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Yemeni Civil War and Solar Energy - Atahan Tümer

Yemen has been the center of a bloody civil war since March 2015. It can even be said that this civil war is one of the bloodiest civil wars human history has ever seen. The war, in which many different groups were involved, caused many tragedies. So much so that even the most basic needs could not be met from time to time during the war. This situation has had an extra impact on Yemen, where poverty and poor living standards prevail. From a broad perspective, the war takes place between three main groups: Iranian-backed groups, Saudi-backed groups, and Jihadist Salafist groups. However, the fact that almost everything in this war is based on capturing strategic resources makes him even more inhuman. This is the most crucial reason behind the emergence of the humanitarian crises we see. So much so that there were hunger crises from time to time in Yemen. Outbreaks such as cholera are also at the top of the problems affecting the country. The Covid-19 virus, which affects the whole world, has the highest mortality rate per case in Yemen. This shows us the state of the health system in the country. From time to time, there were even situations where water was not available in hospitals.

The decrease observed in global economic aid due to the financial crisis in the world also affected the country very badly. According to the reports of the United Nations, 80% of the country requires aid.

After the start of the war, an energy crisis broke out in the country. Yemen was not a prosperous country in energy before the war, either. Yemen had the lowest electricity access rate in the Middle East, according to World Bank data. Access to electricity was 40%. It should not be forgotten that this rate is 40%, primarily thanks to the cities, and the rural areas are in much worse condition. Although Yemeni governments have developed projects for years to increase this rate, it cannot be said that significant improvements have been made. This situation in access to electricity only got worse after the war started. Already experienced power outages have become the usual situation. People were worried about the power outage created by the Houthis in the capital at the beginning of the civil war. The fact that currently available generators work with petroleum-based resources has led people to look for alternatives. Renewable energy sources came to the fore as the most important alternative. The most important and popular of these was solar energy.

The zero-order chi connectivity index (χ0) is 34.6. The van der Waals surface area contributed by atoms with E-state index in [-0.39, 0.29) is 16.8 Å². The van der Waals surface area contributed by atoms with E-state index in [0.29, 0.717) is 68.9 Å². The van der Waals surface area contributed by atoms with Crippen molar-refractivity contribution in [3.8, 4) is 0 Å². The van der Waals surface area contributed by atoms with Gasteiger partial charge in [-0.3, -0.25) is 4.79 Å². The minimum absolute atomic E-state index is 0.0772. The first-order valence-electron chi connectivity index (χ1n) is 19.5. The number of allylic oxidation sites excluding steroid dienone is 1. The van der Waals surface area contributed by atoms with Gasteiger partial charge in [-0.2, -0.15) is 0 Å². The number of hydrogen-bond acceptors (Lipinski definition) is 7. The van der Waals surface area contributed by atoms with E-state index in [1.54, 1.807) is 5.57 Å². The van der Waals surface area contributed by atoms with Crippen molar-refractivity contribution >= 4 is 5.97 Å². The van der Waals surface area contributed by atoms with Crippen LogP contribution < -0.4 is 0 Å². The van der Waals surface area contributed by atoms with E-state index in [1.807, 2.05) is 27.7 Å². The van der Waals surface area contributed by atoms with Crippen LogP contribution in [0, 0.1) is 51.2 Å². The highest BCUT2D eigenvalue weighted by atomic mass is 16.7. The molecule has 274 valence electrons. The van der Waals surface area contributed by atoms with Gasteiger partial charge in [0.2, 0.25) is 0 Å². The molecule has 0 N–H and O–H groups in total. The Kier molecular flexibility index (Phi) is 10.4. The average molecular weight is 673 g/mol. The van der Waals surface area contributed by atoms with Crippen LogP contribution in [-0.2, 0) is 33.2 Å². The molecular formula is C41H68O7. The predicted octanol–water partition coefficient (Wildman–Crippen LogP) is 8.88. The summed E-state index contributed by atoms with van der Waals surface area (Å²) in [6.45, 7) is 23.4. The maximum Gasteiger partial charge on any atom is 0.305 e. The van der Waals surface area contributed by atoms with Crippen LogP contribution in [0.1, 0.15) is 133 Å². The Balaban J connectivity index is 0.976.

Solar energy has become a kind of primary energy source since the civil war. Due to the situations mentioned earlier, especially strategic places such as hospitals have started to use solar energy. So much so that some sources call this transition a solar energy revolution. However, it would not be correct to say that the situation is very revolutionary. Because the transition that emerged was not optional, it was a transition that occurred in order to meet energy needs. Indeed, after the war started, Yemen began importing vast quantities of solar panels. These panels, specially imported from India and China, have become a strategic product by meeting a significant amount of energy needs. Because of this situation, it became vital to control the ports. This proves how effective solar panels have in meeting the energy needs of the country.

Yemen also has 3 billion barrels of oil reserves. Although this feature of Yemen is not as prominent as other Arab countries, it is a situation that should not be forgotten in the evaluations. We should remember that the oil consumption of Yemen, which has such a vast reserve, is also very low. Yemen's oil reserves are 129 times higher than oil consumption.

This shows us the inequality in the country and the backwardness in energy consumption.

Civil wars, of course, bring about humanitarian crises. Women and children are most affected by this. In conflicts like this, where even the most basic human needs are not met, solar energy panels the size of a book become a luxury. While every person needs to drink liters of water a day, even reaching a drop of water becomes a daily challenge. This reveals the scale of the tragedy happening in Yemen. I hope the war in Yemen will come to an end and the humanitarian crisis will be resolved. It seems that this will only occur when the world's attention is drawn to Yemen.


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